3 Leadership Principles from Captain America

I’m a Marvel and DC movie fan. My mom would work late nights at the local grocery store and I would read comics and sleep. I grew up reading comic books and seeing all these characters portrayed on the big screen is so cool! After binging on a few Marvel movies over the weekend I thought about Captain America’s leadership style and picked out 3 principles leaders can take away from the First Avenger.

Success is More Than Money

In Captain America: The First Avenger (2011), Steve Rogers AKA Captain America reached Germany and found his fellow soldiers captured behind enemy lines. At the time he was just a stooge to help raise funds for soldiers carrying on the good fight — that is what he was. But he understood his true value. He knew that in the hands of poor leadership his abilities were just an extra buck and a stage show, but being his own leader he could save lives, increase efficiency, and end a war.

Sure you’re valuable, but are you bringing that value forward to an end of more than just an extra buck? Great leadership has the ability to push the needle on the success meter forward far beyond a pecuniary advantage.

Negative Energy is Still Energy

During the dramatic climax of The Avengers (2012), Captain America is wondering if he and his team can pull it together. He uses this time and nervous energy to shore up holes in his self-confidence and handle the animosity and negativity within the team. Cap doesn’t let his emotions about present circumstances get out of hand. He has to lead when the mission is going well and when it’s going bad.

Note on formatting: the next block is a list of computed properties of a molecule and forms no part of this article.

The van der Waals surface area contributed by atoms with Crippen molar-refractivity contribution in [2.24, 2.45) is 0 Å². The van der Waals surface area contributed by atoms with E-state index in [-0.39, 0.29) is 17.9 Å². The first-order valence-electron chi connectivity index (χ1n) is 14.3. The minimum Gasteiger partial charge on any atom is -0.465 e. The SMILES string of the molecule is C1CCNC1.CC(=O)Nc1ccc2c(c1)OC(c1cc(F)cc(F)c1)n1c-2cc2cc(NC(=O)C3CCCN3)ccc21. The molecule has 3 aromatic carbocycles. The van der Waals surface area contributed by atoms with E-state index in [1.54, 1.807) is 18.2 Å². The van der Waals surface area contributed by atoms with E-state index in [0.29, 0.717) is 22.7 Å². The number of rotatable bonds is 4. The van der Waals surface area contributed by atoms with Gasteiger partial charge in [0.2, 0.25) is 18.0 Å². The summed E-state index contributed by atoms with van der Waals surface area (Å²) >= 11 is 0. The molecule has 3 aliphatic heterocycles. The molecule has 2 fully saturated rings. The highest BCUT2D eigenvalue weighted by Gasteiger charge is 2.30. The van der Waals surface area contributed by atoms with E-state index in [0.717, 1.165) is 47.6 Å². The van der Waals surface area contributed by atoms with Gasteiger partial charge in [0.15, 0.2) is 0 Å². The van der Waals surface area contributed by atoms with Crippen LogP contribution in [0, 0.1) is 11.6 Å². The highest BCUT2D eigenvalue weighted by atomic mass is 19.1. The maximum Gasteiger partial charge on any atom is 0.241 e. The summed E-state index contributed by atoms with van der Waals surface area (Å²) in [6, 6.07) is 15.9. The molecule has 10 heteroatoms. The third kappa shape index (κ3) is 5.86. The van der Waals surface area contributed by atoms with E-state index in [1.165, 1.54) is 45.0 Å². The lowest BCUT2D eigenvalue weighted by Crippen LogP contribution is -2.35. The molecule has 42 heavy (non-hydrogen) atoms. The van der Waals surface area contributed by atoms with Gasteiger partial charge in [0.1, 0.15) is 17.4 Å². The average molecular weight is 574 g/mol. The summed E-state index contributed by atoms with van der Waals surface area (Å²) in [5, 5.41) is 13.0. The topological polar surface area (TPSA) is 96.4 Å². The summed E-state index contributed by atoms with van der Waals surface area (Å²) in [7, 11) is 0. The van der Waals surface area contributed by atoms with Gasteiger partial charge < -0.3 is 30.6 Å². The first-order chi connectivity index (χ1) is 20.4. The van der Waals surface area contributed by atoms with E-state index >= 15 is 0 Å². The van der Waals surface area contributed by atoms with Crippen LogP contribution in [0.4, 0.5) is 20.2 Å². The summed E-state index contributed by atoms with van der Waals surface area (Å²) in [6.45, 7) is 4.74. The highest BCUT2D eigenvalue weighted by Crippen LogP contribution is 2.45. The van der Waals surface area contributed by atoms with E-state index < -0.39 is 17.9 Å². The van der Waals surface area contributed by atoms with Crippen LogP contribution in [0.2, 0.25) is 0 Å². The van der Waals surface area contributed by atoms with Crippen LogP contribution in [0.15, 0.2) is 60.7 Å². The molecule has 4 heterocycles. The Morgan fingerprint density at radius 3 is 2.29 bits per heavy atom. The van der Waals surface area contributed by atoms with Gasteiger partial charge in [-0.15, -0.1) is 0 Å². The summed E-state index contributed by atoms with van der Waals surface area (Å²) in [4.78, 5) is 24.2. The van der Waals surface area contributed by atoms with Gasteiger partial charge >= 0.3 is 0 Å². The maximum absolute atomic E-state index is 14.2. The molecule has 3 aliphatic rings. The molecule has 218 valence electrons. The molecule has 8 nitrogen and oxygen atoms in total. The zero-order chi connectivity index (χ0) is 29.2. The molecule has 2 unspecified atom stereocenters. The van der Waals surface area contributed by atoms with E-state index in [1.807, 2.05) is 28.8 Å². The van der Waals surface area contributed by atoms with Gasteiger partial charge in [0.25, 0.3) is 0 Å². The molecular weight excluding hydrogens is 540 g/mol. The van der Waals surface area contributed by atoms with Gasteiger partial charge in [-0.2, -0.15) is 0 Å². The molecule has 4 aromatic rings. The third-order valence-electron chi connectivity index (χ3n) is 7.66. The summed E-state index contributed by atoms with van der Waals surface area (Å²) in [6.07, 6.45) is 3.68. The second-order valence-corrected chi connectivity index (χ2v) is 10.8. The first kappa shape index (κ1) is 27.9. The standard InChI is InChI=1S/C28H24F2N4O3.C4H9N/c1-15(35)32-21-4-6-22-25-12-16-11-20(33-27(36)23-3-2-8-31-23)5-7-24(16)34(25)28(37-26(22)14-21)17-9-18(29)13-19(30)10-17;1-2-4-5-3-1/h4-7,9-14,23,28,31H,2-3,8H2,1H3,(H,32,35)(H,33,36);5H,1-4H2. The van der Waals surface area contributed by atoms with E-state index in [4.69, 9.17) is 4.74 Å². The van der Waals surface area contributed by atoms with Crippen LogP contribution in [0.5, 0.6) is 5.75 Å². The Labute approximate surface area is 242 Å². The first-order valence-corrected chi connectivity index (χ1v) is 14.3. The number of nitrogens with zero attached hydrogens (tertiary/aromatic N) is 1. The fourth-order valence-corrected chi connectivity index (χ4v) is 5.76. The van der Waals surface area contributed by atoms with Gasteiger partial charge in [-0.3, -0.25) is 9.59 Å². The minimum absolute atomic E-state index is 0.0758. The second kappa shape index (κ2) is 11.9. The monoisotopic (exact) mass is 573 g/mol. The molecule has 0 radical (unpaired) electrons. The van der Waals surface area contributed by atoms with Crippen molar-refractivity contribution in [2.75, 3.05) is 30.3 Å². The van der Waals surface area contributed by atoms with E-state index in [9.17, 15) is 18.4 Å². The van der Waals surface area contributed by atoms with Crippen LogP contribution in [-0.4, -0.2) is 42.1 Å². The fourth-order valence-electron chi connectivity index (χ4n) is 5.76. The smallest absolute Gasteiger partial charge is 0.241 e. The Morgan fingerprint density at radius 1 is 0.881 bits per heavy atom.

Great leadership has the ability to push the needle on the success meter forward far beyond a pecuniary advantage.

Whether it be self-doubt or any other negative emotions use it constructively. Being able to clear the emotional clutter and focus on completing the task at hand or simply redirecting that frustration is critical to all leaders. Get your head in the game! Someone is going to win. Whether it’s you or not is your choice.

Ask The IMPOSSIBLE of Your Team

In The Avengers (2012), Captain America asked 5 people to stop an invading alien armada numbering in the tens of thousands attempting to conquer the earth starting in New York City. While he was speaking to Thor and The Hulk; there were regular folk in that group too! That’s asking a lot, but great leaders can do just that.

Great leaders ask a lot of those around them and expect it to be done. Great leaders lay down the processes and plans for their teams to accomplish grand goals. I’ve had the pleasure of working with some great teams in some great organizations changing the landscape of healthcare in the US. These teams accomplished what was regarded as impossible by others, but it’s only because someone (the leader) asked for the impossible, pushed for the impossible and believed for the impossible. Great leaders get their hands dirty too and do it with the team.

BONUS: He changes with the times…sort of

Cap was an icicle for the better part of a century. While he’s still catching up on modern history and current colloquialisms, he’s exhibited a flexibility of all areas except a few — his morals, his values, and his beliefs he’s willing to stick by. Methodology, commanding officers, etc. he’s willing to be flexible and that’s very important for any leader.

Flexibility is the quality of maturity in leadership, and knowing when to bend and when not to bend is essential. Bending in morals and ethics is never an option and as a leader you must be clear on that as your team will follow your lead in that area.

Flexibility in the areas of skill management is different. Product management for example is getting better as time goes on. From the days of the “Brand Man” to the Line Managers of Japanese auto makers, to present day Agile team Product Owners; the abilities to improve skills, the KPI’s of the roles are improving and becoming more clear-cut. However there are still the old school Product Management techniques and know-how that help drive products forward, such as, managing stakeholder priorities, eliciting the requirements that equal value, and speaking truth to power.

If you’re a fan I’m sure you’re wishing I mentioned some events from the comics but I like to keep my posts short. Feel free to review more articles over at my blog. Feel free to share your thoughts.